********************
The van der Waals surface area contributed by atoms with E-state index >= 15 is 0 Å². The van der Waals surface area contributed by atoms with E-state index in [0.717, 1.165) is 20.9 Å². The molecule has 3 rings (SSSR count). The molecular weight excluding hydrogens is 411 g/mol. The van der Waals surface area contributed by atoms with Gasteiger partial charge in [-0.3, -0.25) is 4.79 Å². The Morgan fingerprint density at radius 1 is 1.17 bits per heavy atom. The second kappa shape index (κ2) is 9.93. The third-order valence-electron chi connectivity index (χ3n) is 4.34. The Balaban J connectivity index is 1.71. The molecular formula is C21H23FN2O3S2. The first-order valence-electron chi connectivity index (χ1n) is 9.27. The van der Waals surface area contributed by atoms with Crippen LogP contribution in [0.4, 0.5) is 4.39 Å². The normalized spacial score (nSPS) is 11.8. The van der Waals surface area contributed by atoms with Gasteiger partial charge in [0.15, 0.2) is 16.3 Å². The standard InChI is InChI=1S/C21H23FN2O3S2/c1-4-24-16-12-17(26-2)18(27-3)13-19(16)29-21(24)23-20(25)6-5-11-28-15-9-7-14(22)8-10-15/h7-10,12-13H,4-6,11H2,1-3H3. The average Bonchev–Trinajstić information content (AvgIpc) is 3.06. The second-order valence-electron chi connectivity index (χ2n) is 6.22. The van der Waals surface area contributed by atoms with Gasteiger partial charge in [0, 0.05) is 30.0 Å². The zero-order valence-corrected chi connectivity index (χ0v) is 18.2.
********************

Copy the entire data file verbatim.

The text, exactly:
The van der Waals surface area contributed by atoms with E-state index >= 15 is 0 Å². The van der Waals surface area contributed by atoms with E-state index in [0.717, 1.165) is 20.9 Å². The molecule has 3 rings (SSSR count). The molecular weight excluding hydrogens is 411 g/mol. The van der Waals surface area contributed by atoms with Gasteiger partial charge in [-0.3, -0.25) is 4.79 Å². The Morgan fingerprint density at radius 1 is 1.17 bits per heavy atom. The second kappa shape index (κ2) is 9.93. The third-order valence-electron chi connectivity index (χ3n) is 4.34. The Balaban J connectivity index is 1.71. The molecular formula is C21H23FN2O3S2. The first-order valence-electron chi connectivity index (χ1n) is 9.27. The van der Waals surface area contributed by atoms with Crippen LogP contribution in [0.4, 0.5) is 4.39 Å². The normalized spacial score (nSPS) is 11.8. The van der Waals surface area contributed by atoms with Gasteiger partial charge in [0.15, 0.2) is 16.3 Å². The standard InChI is InChI=1S/C21H23FN2O3S2/c1-4-24-16-12-17(26-2)18(27-3)13-19(16)29-21(24)23-20(25)6-5-11-28-15-9-7-14(22)8-10-15/h7-10,12-13H,4-6,11H2,1-3H3. The average Bonchev–Trinajstić information content (AvgIpc) is 3.06. The second-order valence-electron chi connectivity index (χ2n) is 6.22. The van der Waals surface area contributed by atoms with Gasteiger partial charge in [0, 0.05) is 30.0 Å². The zero-order valence-corrected chi connectivity index (χ0v) is 18.2.